So it dawned on me. Maybe the website isn't running, but it is. Maybe the email form isn't coming up, but it does. Maybe if you actually send an email, it sends you to an error page or something. It doesn't. Maybe if you send an email, it just disappears into a black hole never to be seen again and without the courtesy of an error message or a bounce back to let the email sender know something has gone wrong. BINGO!!!

If you have emailed me through my website in the past three or four weeks, I have not gotten it. Sorry. I am trying to figure out if I can retrieve those old messages, but that may take some time. If not, I will certainly re-run the contest for those interested.

Thursday, August 16, 2007

Black Orchid Party

Of course I'll be there. Bonnie and Joe were the first bookstore owners to know who I was before I had mentioned my name. It was back in the dusty days of 2002 and my first book had come out - Precinct Puerto Rico. I was on a journey to make sure that all four of the NYC mystery bookstores carried a copy. They already had twenty-five and hhopes that they could contact me. In pre-Rachel Ekstrom days, the publicity people at St. Martins had told them I had moved from NYC and would not be returning for signings. The first part was true. The second utterly false.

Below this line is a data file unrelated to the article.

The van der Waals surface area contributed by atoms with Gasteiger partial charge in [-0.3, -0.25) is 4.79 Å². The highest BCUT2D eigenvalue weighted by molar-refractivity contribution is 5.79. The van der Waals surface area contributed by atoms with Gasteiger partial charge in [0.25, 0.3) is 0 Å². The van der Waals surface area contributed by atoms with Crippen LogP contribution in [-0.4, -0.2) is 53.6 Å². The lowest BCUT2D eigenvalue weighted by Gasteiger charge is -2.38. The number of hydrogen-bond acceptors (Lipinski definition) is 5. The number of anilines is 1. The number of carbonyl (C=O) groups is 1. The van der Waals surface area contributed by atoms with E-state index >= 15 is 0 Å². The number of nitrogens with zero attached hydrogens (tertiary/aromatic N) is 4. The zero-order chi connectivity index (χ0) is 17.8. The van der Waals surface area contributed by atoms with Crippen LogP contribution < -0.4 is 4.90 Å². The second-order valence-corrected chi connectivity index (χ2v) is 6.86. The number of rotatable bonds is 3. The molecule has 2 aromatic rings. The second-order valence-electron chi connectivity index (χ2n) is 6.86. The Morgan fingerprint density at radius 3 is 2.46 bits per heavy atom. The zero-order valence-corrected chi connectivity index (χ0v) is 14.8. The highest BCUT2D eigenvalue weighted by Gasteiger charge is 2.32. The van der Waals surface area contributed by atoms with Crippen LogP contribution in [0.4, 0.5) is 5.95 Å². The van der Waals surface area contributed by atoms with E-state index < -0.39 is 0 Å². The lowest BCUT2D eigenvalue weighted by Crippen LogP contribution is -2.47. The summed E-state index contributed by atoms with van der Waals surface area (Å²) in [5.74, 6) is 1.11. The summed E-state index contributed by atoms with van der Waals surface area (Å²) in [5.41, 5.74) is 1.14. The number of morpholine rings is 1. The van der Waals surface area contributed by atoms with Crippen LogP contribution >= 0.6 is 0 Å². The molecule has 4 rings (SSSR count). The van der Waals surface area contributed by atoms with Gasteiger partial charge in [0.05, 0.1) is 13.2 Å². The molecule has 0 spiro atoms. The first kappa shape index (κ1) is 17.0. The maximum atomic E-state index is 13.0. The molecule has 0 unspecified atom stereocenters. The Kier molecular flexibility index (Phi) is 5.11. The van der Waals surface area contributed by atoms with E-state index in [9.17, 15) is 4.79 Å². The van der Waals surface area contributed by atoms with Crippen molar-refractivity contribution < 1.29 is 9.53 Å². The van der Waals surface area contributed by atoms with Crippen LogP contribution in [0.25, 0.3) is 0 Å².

Over the years, Bonnie and Joe have been like family. When I'm in the city, I try to make it over there, and they've always had time for me even though it is clear I am hardly their best selling author. I feel sorry for new authors who'll have to enter the field without their support.